Energy management startup Tendril thinks consumers will want to control their home energy consumption via their cell phone. The Boulder, Colorado-based company already has an iPhone application, but at the DEMO conference this afternoon Tendril CEO Adrian Tuck plans to show off a mobile application called Tendril Vantage Mobile that the company says can be downloaded by most web-enabled phones.
Home owners can use the mobile app, which is now available to customers of select utilities, to see their home energy consumption in real time, view dynamic pricing changes, and control connected appliances and thermostats remotely. Tendril is working on adding text-message updates, more graphs like those the company features on its web site, and carbon footprint info.
OK, so it’s a nice idea and a slick-looking tool, but at this point it can only going to be used by a very small number of early-adopter energy-geeks. That’s partly because it has to be used in conjunction with Tendril’s home energy management product, which is largely being used in only a few pilot trials with utilities. Tendril has one commercial rollout with Houston-based utility Reliant, and is planning more soon — but utilities are notoriously slow moving and at this point are the gatekeeper to greater adoption. Tendril could one day offer its product straight to consumers, but it is opting for the utility-route for now.
The other reason that Tendril Vantage Mobile won’t likely see much use for quite some time is that consumers are still just starting to use the mobile web to do things like search, IM, and use social network services. So a more complex service like managing energy consumption via mobile will remain far too complex for the average cell phone user. In addition mobile applications are notoriously hard to get consumers to download, and without some kind of partnership with a cell phone carrier or phone maker (most of which aren’t as friendly to third-party developers as Apple and its iPhone are), getting the software onto the customer’s handset will prove difficult also.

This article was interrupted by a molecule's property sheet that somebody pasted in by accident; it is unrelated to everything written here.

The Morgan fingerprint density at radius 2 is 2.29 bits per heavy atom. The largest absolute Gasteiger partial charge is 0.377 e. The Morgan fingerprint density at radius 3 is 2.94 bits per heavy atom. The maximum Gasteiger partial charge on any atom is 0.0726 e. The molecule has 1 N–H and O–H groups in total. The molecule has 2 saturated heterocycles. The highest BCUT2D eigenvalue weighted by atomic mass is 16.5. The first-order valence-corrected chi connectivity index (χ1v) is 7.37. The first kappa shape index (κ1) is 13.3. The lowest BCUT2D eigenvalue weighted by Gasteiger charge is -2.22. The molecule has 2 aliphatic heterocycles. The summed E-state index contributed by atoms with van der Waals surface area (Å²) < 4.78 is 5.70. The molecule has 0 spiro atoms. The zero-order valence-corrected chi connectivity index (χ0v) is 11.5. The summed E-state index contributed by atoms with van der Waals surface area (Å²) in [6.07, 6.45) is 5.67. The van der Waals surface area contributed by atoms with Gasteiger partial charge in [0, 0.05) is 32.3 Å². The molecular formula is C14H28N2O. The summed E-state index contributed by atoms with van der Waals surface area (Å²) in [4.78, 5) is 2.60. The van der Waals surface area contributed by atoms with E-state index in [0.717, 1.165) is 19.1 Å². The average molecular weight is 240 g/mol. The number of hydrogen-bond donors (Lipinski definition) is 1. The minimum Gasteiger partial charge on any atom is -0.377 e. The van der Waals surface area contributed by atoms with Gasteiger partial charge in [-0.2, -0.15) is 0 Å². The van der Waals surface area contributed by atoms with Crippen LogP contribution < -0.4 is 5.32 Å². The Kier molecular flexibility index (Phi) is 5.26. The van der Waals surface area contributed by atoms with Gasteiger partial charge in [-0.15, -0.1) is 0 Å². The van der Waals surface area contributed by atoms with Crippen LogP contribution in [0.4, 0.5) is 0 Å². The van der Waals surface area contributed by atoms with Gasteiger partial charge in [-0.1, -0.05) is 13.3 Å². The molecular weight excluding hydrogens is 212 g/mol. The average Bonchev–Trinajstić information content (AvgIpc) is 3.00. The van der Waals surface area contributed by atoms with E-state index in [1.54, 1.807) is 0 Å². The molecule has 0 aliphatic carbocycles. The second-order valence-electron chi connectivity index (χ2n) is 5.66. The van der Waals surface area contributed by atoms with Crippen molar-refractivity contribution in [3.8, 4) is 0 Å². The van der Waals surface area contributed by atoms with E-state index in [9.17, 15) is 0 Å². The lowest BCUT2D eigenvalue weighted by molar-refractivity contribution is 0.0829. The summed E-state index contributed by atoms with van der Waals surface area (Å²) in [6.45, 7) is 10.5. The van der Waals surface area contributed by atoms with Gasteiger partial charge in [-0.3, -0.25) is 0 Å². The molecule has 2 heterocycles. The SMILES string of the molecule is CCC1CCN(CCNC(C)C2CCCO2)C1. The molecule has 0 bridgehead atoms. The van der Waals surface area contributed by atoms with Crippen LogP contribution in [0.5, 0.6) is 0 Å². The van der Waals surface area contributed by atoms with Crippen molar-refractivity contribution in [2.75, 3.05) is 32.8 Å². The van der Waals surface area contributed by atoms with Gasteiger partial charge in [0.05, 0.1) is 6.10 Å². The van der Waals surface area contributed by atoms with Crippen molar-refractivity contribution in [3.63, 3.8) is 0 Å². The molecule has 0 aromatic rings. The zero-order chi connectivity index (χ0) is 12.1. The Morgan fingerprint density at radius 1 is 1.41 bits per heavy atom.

But beyond those technical and market hurdles, Tendril has actually done something very cool. The Tendril Vantage Mobile was developed based on a mobile platform API that it is now opening up to third-party developers. That means developers will be able to create alternative mobile applications using Tenrdil’s energy data. It’s a similar strategy to the one Google is taking with its online energy management tool PowerMeter, and Google plans to offer that API to third parties in the future. Offering an open API can lead to more innovation, and potentially a tool that could prove popular enough to even help proliferate Tendril’s home energy management system.